Wednesday, August 28, 2013

The Colour of Winter

The colour of winter that year
Was one to be talked about.
Endless unwavering brown.
Clouds wispy in the sparse sky.
The farmers’ wives beat their breasts.
All for a drop to quench
Their parched thirst that grew.

The colour of the rings that
Sarath exchanged with the
Unsympathetic pawnbroker was gold.
He had counted on the
Winter monsoon to repay his debt.
He’d hoped for his own gold
Lining the fields.

The colour of the plate
That glinted empty before him
Was steel grey.
Oil stains dulled by the
Lack of food on it, his stomach
A meal a day
Hardly necessary.

The colour of Sarath’s skin
That shrunk around his bones
Was a vibrant brown.
A strong man was he.
The first month wasn’t bad.
He was almost getting
Used to it.

The colour of the rope
That Sarath slipped around his neck
Was bristly.
It took two weeks
For the farmers’ wives to find him.
The clouds remained
Unrelenting white.

Thursday, January 31, 2013

Creative Writing Exercise

This was one of my assignments for a Creative Writing course I'm taking this semester. It is taught by an amazing professor - K. Srilata. The assignment was to use items that are personal accessories to detail out a story and move it forward. The accessories she gave us were -  business card, contact lens case and solution, ointment for headaches, pencil pouch with an assortment of stationary, battered old laptop, passport sized photograph of a middle-aged man/woman. She said to keep it around 200 words, so of course mine was about 500 words long! However, it is a relatively short piece in comparison to a regular 'story'.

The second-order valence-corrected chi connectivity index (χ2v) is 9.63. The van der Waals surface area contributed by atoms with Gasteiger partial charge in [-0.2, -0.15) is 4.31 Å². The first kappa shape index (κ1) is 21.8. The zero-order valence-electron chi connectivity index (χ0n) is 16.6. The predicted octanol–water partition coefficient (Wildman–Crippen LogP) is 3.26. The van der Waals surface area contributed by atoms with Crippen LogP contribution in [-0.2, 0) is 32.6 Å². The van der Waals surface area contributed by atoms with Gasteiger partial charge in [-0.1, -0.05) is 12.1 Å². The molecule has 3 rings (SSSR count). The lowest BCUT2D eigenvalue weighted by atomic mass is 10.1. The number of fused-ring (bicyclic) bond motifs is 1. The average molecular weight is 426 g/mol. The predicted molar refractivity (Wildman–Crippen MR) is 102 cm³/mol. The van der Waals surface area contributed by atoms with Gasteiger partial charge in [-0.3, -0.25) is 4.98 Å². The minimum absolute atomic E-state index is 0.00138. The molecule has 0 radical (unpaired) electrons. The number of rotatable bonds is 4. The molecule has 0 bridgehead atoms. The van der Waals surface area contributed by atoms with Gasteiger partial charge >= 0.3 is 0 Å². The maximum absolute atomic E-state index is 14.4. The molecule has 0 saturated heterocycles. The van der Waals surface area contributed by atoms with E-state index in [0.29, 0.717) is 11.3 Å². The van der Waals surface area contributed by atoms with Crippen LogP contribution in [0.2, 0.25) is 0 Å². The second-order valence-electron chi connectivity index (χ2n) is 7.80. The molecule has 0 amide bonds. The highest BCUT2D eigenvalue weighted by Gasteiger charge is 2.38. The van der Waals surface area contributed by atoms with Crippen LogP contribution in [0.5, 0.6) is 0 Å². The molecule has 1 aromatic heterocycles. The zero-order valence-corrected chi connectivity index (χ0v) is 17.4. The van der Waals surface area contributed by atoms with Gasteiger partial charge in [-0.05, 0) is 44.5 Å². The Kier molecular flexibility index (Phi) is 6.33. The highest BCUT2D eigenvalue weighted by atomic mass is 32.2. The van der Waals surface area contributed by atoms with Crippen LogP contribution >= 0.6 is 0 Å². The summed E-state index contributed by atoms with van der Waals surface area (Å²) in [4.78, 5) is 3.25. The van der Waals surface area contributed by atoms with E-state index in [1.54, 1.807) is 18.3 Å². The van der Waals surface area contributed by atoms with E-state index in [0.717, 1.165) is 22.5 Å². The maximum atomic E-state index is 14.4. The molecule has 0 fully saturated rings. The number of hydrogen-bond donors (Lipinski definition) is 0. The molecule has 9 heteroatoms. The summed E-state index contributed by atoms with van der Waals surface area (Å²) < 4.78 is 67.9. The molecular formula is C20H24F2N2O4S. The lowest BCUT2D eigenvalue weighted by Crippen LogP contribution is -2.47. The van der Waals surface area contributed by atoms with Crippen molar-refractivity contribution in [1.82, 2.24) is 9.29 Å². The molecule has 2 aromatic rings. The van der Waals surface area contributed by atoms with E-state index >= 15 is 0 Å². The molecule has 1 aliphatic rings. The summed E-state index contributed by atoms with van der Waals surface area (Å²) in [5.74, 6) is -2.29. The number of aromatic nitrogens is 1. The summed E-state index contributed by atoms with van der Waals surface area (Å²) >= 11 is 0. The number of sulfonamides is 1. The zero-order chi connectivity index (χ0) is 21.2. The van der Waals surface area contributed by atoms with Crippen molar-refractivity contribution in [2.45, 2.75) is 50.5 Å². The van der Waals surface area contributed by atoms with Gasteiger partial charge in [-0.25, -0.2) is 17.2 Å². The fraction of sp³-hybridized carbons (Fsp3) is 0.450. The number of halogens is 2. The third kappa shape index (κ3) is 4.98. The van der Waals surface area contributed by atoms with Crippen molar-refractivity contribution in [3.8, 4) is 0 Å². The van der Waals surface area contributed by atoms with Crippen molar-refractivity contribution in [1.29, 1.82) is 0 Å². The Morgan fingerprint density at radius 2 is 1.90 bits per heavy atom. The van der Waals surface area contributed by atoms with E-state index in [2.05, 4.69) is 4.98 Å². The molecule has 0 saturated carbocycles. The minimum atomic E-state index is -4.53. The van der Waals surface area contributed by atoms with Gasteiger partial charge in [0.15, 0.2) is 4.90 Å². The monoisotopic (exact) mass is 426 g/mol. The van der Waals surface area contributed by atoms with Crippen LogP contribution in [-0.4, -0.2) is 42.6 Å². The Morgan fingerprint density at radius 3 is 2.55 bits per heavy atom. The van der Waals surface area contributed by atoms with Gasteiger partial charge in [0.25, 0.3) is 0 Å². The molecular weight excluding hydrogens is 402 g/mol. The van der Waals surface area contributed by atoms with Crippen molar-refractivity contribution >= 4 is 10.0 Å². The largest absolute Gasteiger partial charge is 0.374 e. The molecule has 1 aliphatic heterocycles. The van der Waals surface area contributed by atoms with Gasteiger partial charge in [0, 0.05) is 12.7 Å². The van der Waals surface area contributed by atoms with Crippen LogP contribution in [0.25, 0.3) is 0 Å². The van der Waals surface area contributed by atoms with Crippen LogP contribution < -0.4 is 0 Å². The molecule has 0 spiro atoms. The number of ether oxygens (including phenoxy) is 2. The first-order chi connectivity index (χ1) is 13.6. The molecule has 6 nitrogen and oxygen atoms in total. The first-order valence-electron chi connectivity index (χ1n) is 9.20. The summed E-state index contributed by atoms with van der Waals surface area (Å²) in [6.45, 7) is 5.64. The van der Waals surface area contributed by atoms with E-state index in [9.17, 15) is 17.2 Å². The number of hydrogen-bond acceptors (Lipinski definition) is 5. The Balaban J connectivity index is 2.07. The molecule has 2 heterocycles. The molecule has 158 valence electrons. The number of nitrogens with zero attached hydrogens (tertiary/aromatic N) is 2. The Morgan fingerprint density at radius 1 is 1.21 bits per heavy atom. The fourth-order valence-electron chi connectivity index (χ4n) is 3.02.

I kind of liked my piece, so I decided to update my ancient blog. :) Please leave me a comment if you have one!

Diana’s veined hands fluttered over her skirt, smoothing it as she sat down. The 5’o’clock sun warmed her back gently as she resigned herself to the uncomfortable bench – it was the only one in the playground. Michael stood by her impatiently, holding her cane that was too large for him, waiting for her to settle down before he abandoned her. Sometimes he wondered who was babysitting whom. Finally, she took her cane from him. He planted a perfunctory kiss on her papery cheek and took off running towards the jungle gym. “Be careful, dearest!” Diana could feel a migraine coming, so she closed her eyes and leaned back as best as she could on the unyielding bench.

When she opened her eyes, the sun hung lower in the sky and the playground seemed emptier. Diana panicked. “Michael?” Her migraine returned with a vengeance. She fumbled for her cane, her heart quickening until she heard his answering cry, followed by a yell of excitement aimed at one of his friends. “Still here, Grandma!”. Diana exhaled, and reached for her trusty handbag instead.

The bag was ochre with blue threads woven into the soft leather to form predictable little patterns. It was quite hideous, but she had told Georg she loved it, when he had given it to her for their 25th anniversary. It was their last anniversary before he’d left. She stroked the worn fabric out of habit, before delving into it to take our her migraine ointment. Georg had sworn that it was just scented jelly, an Indian tourist gimmick for gullible patrons like her. Scented jelly or not, it cured her migraines like no other. Professor Patel next door brought her her regular supply.

Diana’s frail hands shook as she applied the ointment liberally on her forehead, with a small smile as she remembered Georg’s feigned indifference when she used Amritanjan, when inside he would be dying to tell her the hundred reasons why it was fake and she was a naïve fool.

She sighed. That had been nearly 30 years ago. As she replaced the Amritanjan, her hand brushed against the faded photograph that lay deep inside the recesses of her ugly bag. She glanced at Michael, who was still deeply immersed in his game of hopscotch. She took out a sepia photograph of the handsome middle-aged man. The edges of the picture had begun to curl, but his face was clear enough. His handlebar mustache was trimmed with not a hair out of place. His eyes sparkled like he had a secret he wouldn’t tell you, his mouth betrayed only the slightest hint of a smile. Diana ran her arthritic fingers over that familiar face softly. “Oh, Trevor...”